Higher education will change
For better or worse
In making it better we have to control our own fate
By pushing ourselves and our boundaries
By thinking of increasing inclusion across the diversity
         of learners and spaces that are part of our everyday realities
It may not be the world we envisioned for higher education
But, it may be the world we have
And our ability to allow ourselves to be shaped by it
            even while we are shaping it will be key

Winning Poems from the 2007 SJSU Legacy of Poetry Contest

Labor Day, 2005

By Peter Bosel

It's Monday evening, Labor

Day.  I am dining at a mildly Italian

restaurant.  I like that I can't order

a sandwich I have ordered pasta

but now am chewing on the house

salad (these mixed lettuce bits

are so dry!) oh why did I not get

the Caesar with its drenched

Romaine bites and abundant

croutons?  This abundance is

America , I think.


America you are

a dinner guest, frequent restaurant-

goer, and party to the hospitable host.

You sit near the end of a long table

with friends and not-so-friends,

cohorts and enemies alike, munching

from a bowl of croutons. 


America your setting is

a mess.  Crumbs and spices

sit in uncomfortable dampness.

Why America ,

when the waitress filled

your water glass, her eyes

distracted, her arm

indiscriminately pouring,

cool water rising, why America ,

did you not reach

out your hand more quickly?


What can be done, America ?

You already used your napkin

to silence the screaming

baby at the next table.

What can be done, America ?

You have grown wide, sluggish,

your arms and legs stick out

like dinner rolls.

What can be done, America ,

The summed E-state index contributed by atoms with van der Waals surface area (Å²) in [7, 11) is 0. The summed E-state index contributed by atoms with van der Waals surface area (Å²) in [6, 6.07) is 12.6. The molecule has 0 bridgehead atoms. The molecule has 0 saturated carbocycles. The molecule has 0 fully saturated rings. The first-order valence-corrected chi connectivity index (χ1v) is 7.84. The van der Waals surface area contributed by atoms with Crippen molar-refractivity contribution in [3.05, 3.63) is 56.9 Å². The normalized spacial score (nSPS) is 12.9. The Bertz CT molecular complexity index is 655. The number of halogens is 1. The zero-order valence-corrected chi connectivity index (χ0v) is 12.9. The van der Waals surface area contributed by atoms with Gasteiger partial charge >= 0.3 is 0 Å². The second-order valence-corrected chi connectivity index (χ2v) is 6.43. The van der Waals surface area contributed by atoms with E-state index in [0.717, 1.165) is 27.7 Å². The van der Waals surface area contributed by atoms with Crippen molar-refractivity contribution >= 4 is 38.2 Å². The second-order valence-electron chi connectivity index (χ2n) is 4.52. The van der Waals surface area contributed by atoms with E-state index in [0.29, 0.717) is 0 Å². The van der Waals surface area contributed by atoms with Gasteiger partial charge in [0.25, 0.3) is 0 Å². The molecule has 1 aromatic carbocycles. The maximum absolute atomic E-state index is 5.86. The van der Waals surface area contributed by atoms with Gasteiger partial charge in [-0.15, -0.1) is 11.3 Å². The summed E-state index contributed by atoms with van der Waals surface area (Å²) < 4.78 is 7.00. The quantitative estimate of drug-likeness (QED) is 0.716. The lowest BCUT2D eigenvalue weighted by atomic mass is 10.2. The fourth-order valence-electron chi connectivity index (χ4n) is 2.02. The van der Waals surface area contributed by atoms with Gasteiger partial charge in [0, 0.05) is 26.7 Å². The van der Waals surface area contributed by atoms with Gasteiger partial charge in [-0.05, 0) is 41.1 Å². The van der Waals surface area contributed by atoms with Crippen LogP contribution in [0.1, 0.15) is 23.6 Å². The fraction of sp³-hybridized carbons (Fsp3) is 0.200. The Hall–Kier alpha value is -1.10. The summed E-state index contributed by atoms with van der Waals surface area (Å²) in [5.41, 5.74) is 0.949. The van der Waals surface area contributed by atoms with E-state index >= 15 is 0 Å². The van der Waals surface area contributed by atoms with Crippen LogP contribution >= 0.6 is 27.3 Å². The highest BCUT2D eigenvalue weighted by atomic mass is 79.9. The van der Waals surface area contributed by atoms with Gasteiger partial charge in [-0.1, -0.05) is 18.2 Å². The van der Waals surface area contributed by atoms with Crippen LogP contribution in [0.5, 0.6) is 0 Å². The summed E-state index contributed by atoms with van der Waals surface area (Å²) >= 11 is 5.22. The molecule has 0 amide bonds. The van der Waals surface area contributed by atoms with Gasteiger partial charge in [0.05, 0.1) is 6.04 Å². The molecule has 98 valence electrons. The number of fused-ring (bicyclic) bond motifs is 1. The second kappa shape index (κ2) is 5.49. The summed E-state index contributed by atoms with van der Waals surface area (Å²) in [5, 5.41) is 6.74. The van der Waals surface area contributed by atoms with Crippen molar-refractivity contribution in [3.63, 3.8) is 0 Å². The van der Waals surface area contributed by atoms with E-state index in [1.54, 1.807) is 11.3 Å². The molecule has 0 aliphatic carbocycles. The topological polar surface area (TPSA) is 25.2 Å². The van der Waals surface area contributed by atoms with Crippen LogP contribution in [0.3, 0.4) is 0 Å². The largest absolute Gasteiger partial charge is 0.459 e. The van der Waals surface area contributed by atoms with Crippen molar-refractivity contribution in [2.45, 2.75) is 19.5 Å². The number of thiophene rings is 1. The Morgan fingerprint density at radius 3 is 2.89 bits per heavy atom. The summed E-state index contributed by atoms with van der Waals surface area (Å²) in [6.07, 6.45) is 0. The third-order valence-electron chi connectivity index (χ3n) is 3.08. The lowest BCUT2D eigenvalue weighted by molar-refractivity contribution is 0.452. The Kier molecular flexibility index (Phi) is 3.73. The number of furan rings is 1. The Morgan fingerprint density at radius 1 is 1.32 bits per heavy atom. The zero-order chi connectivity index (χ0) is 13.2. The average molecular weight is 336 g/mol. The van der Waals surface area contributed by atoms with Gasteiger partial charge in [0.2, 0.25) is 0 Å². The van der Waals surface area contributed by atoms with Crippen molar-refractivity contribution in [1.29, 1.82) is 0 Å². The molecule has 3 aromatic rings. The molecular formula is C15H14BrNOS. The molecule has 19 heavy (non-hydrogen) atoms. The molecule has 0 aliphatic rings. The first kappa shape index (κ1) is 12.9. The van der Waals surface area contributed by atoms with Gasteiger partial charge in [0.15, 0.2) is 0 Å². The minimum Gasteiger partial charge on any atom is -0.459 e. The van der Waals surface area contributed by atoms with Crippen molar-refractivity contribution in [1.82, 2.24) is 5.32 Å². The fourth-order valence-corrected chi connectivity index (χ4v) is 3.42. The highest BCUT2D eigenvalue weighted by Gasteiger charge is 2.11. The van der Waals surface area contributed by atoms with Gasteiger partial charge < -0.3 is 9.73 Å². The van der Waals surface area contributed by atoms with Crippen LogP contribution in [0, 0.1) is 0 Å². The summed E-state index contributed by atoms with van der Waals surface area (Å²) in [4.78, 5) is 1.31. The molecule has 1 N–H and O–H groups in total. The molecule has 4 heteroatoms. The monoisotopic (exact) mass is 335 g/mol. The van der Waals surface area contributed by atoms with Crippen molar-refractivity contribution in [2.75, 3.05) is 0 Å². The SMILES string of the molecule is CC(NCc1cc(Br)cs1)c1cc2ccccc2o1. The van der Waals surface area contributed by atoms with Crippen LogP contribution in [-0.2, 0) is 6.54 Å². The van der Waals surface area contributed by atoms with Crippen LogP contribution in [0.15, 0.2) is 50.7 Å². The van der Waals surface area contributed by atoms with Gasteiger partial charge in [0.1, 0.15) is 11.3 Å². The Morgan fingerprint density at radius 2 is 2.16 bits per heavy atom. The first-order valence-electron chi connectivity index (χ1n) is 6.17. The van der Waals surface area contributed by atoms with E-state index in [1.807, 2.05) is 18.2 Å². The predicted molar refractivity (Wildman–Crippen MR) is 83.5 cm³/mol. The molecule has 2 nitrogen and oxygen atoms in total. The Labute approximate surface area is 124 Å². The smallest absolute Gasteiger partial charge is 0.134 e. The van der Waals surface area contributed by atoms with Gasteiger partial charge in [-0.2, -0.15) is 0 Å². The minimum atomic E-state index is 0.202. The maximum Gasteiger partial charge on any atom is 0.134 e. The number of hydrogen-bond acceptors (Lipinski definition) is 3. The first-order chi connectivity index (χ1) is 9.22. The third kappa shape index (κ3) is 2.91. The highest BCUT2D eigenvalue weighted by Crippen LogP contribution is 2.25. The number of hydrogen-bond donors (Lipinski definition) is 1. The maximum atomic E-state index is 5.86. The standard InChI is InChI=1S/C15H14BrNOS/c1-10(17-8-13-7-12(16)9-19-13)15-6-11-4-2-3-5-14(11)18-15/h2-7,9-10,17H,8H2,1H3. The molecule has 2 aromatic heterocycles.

when all eyes pin their black

pupils to your inert frame?

What can be done, America ?

But to raise up your bulk

and stand unflinching

against every order

of the ceaseless wind.


  • "Peripheral Vision"
    • Honorable Mention 

Peripheral Vision

by Rachelle Escamilla

When you drive into my town, look left.

Little girls and boys swirl with dolls and

trucks - spinning, spin, spiral.


When you drive into my town, look right.

Orchards. Apricot arms scratch the

mountain scalps. 1Vamos con el sol.


When you drive into my town look left.

Cookie cut cul-de-sacs cloud the

hills - spreading, sprawled, eerie.


When you drive into my town, look right.

cows, branches y 2trabajadores bowing

backs to the sun. bright, hot, smoldering.


When you drive into my town, look left.

Astrobright lawns, cool pools pop like

Easter eggs in plastic, faux greens.


When you drive into my town, stop for

Him. Watch His new boots stick to the

blacktop begging turn back.  He holds his leaf-

blower tight. 3Andale. The lemon yellow sky's

the limit. 


When you drive into my town keep going.


1 Vamos con el sol; Let's go with the sun

2 Trabajadores - workers

3 Andale - Hurry up!


McTate Stroman II (2007) -

Poems of the 1920's and 1930's

  • Two selections from A Day in the Hills (September 18, 1926) - Competitive Poems